Alan: Well, I think that stories are probably more than just useful; they are probably vital. I think that if you actually examine the relationship between real life and fiction, you’ll find that we most often predicate our real lives upon fictions that we have applied from somewhere. From our earliest days in the caves I’m certain we have, when assembling our own personalities, tried to borrow qualities—perhaps from real people that we admire, but as often as not from some completely mythical person, some god or some hero, some character from a storybook. Whether this is a good idea or not, this tends to be what we do. The way that we talk, the way that we act, the way that we behave, we’re probably taking our example from some fiction or prototype. Even if it’s a real person who’s inspiring us, it may be that they were partly inspired by fictional examples. And given that, it is quite easy to see that in a sense, our entire lives—individually or as a culture—are a kind of narrative.
It’s a kind of fiction, it is not a reality in the sense that it is something concrete and fixed; we constantly fictionalize our own experience. We edit our own experience. There are bits of it that we simply misremember, and there are bits of it that we deliberately edit out because they’re not of interest to us or perhaps they show us in a bad light. So we’re constantly revising, both as individuals and as nations, our own past. We’re turning it moment by moment into a kind of fiction, that is the way that we assemble our daily reality. We are not experiencing reality directly, we are simply experiencing our perception of reality. All of these signals pulsing down optic nerves, and in the tympanums of our ears, from those we compose, moment by moment, our view of reality. And inevitably, because people’s perceptions are different, and the constructions that people put on things are different, then there is no such thing as a cold, objective reality that is solid and fixed and not open to interpretation. Inevitably, we are to some extent creating a fiction every second of our lives, the fiction of who we are, the fiction of what our lives are about, the meanings that we give to things.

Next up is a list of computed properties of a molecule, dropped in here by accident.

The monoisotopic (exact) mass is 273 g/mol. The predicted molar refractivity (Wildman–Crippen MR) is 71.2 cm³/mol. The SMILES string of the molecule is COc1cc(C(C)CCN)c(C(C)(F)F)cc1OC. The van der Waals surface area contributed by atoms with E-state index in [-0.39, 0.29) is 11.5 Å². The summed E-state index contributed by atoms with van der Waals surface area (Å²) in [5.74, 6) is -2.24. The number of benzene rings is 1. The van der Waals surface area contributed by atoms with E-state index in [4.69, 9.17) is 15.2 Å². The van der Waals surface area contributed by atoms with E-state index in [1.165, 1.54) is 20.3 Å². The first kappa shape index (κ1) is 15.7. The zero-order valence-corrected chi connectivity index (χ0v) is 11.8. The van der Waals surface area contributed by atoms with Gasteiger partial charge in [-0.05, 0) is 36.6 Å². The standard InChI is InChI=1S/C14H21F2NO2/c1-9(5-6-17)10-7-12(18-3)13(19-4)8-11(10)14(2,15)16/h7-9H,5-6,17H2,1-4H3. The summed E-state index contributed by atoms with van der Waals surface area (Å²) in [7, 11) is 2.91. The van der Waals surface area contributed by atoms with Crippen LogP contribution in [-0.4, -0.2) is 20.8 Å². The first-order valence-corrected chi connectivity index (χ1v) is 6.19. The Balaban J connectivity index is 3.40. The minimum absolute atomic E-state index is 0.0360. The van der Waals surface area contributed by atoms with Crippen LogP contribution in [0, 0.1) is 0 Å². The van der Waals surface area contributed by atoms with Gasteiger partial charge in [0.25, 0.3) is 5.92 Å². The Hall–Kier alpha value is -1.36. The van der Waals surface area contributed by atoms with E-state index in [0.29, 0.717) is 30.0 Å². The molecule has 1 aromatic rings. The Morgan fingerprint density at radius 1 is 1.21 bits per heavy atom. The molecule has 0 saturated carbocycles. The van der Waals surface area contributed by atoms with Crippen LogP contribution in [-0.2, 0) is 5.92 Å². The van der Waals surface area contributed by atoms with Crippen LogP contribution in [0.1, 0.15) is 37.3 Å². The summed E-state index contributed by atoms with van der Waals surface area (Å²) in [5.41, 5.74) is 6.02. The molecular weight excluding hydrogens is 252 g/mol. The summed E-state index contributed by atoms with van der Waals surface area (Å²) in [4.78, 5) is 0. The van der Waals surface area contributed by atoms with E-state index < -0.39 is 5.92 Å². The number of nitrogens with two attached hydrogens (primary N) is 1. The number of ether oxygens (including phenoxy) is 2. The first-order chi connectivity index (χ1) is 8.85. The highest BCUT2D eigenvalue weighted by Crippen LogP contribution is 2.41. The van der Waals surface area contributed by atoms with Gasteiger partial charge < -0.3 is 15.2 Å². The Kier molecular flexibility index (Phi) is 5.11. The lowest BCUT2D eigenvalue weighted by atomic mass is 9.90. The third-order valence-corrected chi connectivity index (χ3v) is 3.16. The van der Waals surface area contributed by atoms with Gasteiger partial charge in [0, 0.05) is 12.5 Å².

So to some degree, stories are at the absolute center of human existence. Sometimes to disastrous effect; if you think about how various ancient religious stories—that may have been intended at the time as no more than fables—have led to so many devastating wars up to and including the present day. Obviously there are some occasions when the fictions that we base our lives upon lead us into some terrifying territory. So yes, I think that stories have a great part to play, in some ways more than the development of laws or the development of any other kind of sociological marker. I think that it is the development of our fictions and the development of our stories that tend to be the real measure of our progress. I tend to think that when we look back at culture, we’re generally looking at art as the measure of the high points of our culture. We’re not looking at war, or the major, benign political events. We’re generally looking at cultural highpoints, such as a story.